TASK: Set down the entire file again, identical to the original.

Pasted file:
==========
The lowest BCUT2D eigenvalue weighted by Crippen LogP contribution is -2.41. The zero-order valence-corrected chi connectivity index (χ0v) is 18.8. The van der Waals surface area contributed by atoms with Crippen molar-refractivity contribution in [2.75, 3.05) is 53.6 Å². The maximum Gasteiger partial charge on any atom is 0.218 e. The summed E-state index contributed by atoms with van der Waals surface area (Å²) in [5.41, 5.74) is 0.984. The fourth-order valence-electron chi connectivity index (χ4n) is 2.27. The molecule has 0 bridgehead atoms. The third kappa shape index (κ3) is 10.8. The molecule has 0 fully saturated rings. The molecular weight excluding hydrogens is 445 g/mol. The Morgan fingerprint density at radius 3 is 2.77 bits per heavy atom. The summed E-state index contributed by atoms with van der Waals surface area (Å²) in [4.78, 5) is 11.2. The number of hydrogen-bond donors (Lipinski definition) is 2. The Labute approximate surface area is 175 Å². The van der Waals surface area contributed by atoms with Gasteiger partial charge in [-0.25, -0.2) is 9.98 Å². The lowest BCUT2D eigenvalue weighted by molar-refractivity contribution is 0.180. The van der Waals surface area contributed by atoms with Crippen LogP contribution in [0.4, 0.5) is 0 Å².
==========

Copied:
The lowest BCUT2D eigenvalue weighted by Crippen LogP contribution is -2.41. The zero-order valence-corrected chi connectivity index (χ0v) is 18.8. The van der Waals surface area contributed by atoms with Crippen molar-refractivity contribution in [2.75, 3.05) is 53.6 Å². The maximum Gasteiger partial charge on any atom is 0.218 e. The summed E-state index contributed by atoms with van der Waals surface area (Å²) in [5.41, 5.74) is 0.984. The fourth-order valence-electron chi connectivity index (χ4n) is 2.27. The molecule has 0 bridgehead atoms. The third kappa shape index (κ3) is 10.8. The molecule has 0 fully saturated rings. The molecular weight excluding hydrogens is 445 g/mol. The Morgan fingerprint density at radius 3 is 2.77 bits per heavy atom. The summed E-state index contributed by atoms with van der Waals surface area (Å²) in [4.78, 5) is 11.2. The number of hydrogen-bond donors (Lipinski definition) is 2. The Labute approximate surface area is 175 Å². The van der Waals surface area contributed by atoms with Gasteiger partial charge in [-0.25, -0.2) is 9.98 Å². The lowest BCUT2D eigenvalue weighted by molar-refractivity contribution is 0.180. The van der Waals surface area contributed by atoms with Crippen LogP contribution in [0.4, 0.5) is 0 Å².